Drummond’s Turk’s Cap is a beautiful heirloom shrub that offers a lot for wildlife. They were once common in Southern Gardens but rarely planted anymore. We need to change that. They are the larval host for several butterflies. The flowers start in late Spring and continue until frost attracting butterflies and hummingbirds. Birds and small mammals love the fruit. The fruit and flowers are edible for humans too. In Mexico, they are called “Manzanito” because they are red and sweet like apples. The flowers can also be used to make tea.
Plant Turk’s Cap in Sun or Shade in average to dry soil. They thrive on high calcium soils, such as those around foundations and driveways of newer construction. Left alone they can easily get chest-high, but if you cut them to the ground in late winter (like you do to perennials) they will stay shorter and bushier. Most references consider them deer-resistant, where browsing is excessive, interplant them with one of the “deer bm groaffles” for protection. Drummond’s Turk’s Cap grows wild in 9 states. The USDA Plant Atlas reports it Drummond’s Turk’s Cap as native in all 9 (TX, AR, LA, MS, AL, FL, GA, SC and NC). Alan Weakley’s Flora suggests that it is native in Texas, and that the populations in FL, GA, SC, and NC are naturalized from garden plantings (brought up from Texas). We propagated our plants from a wild population in Beaufort Co., SC, which had been overtaken by commercial development. (It probably was an escapee from an old garden) Although they had been bush-hogged repeatedly, they were still holding on. Take them home to your garden, where they will reward you for giving them a new life with flowers, fruits, butterflies, hummingbirds and songbirds…and maybe some Turk’s Cap Tea or Turk’s Cap Jelly. (You can send me some of that Turk’s Cap Jelly if you need a guinea pig).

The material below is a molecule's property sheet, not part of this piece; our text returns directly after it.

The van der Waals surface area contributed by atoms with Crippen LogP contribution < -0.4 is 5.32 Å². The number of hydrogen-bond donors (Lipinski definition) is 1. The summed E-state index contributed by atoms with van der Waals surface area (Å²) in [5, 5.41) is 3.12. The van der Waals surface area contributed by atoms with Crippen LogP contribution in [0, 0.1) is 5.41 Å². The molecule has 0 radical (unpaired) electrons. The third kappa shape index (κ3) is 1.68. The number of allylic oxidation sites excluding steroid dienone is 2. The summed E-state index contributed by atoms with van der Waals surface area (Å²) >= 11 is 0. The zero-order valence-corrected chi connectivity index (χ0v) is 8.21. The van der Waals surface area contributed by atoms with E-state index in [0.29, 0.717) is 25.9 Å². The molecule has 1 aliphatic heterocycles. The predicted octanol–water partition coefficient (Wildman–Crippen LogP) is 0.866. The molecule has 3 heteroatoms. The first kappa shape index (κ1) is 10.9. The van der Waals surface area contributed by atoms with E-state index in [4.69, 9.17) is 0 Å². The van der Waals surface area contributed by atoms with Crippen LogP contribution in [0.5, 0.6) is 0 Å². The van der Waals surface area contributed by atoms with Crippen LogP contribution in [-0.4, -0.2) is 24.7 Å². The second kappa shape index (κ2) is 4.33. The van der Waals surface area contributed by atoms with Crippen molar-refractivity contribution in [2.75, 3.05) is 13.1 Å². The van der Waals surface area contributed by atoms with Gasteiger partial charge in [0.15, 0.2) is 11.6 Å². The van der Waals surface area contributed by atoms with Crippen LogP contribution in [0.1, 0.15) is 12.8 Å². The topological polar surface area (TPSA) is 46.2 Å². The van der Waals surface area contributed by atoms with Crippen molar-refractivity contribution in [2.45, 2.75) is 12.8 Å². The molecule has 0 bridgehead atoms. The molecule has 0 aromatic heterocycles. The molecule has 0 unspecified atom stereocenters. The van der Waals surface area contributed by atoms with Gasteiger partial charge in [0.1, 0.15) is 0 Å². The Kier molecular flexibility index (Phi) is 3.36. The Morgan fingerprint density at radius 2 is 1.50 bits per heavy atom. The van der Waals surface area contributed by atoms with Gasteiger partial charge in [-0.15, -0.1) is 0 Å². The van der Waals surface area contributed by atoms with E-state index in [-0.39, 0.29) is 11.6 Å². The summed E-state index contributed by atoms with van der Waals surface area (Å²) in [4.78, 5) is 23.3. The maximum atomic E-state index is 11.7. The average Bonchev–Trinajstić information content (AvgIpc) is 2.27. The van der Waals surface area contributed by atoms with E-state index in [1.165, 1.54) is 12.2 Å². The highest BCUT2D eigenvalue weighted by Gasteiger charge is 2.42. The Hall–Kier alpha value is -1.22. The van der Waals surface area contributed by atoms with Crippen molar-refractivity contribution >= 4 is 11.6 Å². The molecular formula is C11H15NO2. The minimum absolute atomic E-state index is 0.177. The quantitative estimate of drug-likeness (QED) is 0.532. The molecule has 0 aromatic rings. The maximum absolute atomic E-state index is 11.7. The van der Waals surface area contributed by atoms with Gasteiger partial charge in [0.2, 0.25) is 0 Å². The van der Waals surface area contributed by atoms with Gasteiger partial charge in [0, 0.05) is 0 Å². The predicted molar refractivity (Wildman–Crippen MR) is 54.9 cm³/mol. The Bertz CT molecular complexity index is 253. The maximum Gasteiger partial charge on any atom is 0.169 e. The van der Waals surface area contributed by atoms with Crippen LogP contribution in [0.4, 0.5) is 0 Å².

Click on the link below to learn more about Drummond’s Turk’s Cap aka Texas Mallow.
|Dimensions||4.5 × 4.5 × 20 in|